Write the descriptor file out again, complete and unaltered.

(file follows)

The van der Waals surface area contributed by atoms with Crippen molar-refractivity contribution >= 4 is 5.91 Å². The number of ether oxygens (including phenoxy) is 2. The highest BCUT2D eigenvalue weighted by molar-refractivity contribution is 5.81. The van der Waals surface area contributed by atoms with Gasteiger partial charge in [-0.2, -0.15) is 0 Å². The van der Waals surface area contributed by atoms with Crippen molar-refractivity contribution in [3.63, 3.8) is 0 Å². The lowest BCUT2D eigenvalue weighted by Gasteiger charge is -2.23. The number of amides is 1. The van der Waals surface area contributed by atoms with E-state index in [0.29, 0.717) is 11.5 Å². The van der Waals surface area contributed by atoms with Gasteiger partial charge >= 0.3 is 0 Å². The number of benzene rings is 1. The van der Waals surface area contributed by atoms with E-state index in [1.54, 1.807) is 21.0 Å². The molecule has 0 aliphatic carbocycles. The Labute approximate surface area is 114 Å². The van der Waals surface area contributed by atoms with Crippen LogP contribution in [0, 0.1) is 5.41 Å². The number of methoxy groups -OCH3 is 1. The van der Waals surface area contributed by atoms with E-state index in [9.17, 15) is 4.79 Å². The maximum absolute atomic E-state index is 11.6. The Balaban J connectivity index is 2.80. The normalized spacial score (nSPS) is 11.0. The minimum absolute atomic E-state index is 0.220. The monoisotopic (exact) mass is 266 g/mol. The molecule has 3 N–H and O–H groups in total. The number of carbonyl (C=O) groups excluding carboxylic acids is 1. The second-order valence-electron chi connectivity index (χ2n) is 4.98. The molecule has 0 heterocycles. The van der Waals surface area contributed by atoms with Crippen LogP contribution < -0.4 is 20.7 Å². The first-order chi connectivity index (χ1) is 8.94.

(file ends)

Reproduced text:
The van der Waals surface area contributed by atoms with Crippen molar-refractivity contribution >= 4 is 5.91 Å². The number of ether oxygens (including phenoxy) is 2. The highest BCUT2D eigenvalue weighted by molar-refractivity contribution is 5.81. The van der Waals surface area contributed by atoms with Gasteiger partial charge in [-0.2, -0.15) is 0 Å². The van der Waals surface area contributed by atoms with Crippen molar-refractivity contribution in [3.63, 3.8) is 0 Å². The lowest BCUT2D eigenvalue weighted by Gasteiger charge is -2.23. The number of amides is 1. The van der Waals surface area contributed by atoms with E-state index in [0.29, 0.717) is 11.5 Å². The van der Waals surface area contributed by atoms with Gasteiger partial charge >= 0.3 is 0 Å². The number of benzene rings is 1. The van der Waals surface area contributed by atoms with E-state index in [1.54, 1.807) is 21.0 Å². The molecule has 0 aliphatic carbocycles. The Labute approximate surface area is 114 Å². The van der Waals surface area contributed by atoms with Crippen LogP contribution in [0, 0.1) is 5.41 Å². The number of methoxy groups -OCH3 is 1. The van der Waals surface area contributed by atoms with E-state index in [9.17, 15) is 4.79 Å². The maximum absolute atomic E-state index is 11.6. The Balaban J connectivity index is 2.80. The normalized spacial score (nSPS) is 11.0. The minimum absolute atomic E-state index is 0.220. The monoisotopic (exact) mass is 266 g/mol. The molecule has 3 N–H and O–H groups in total. The number of carbonyl (C=O) groups excluding carboxylic acids is 1. The second-order valence-electron chi connectivity index (χ2n) is 4.98. The molecule has 0 heterocycles. The van der Waals surface area contributed by atoms with Crippen LogP contribution < -0.4 is 20.7 Å². The first-order chi connectivity index (χ1) is 8.94.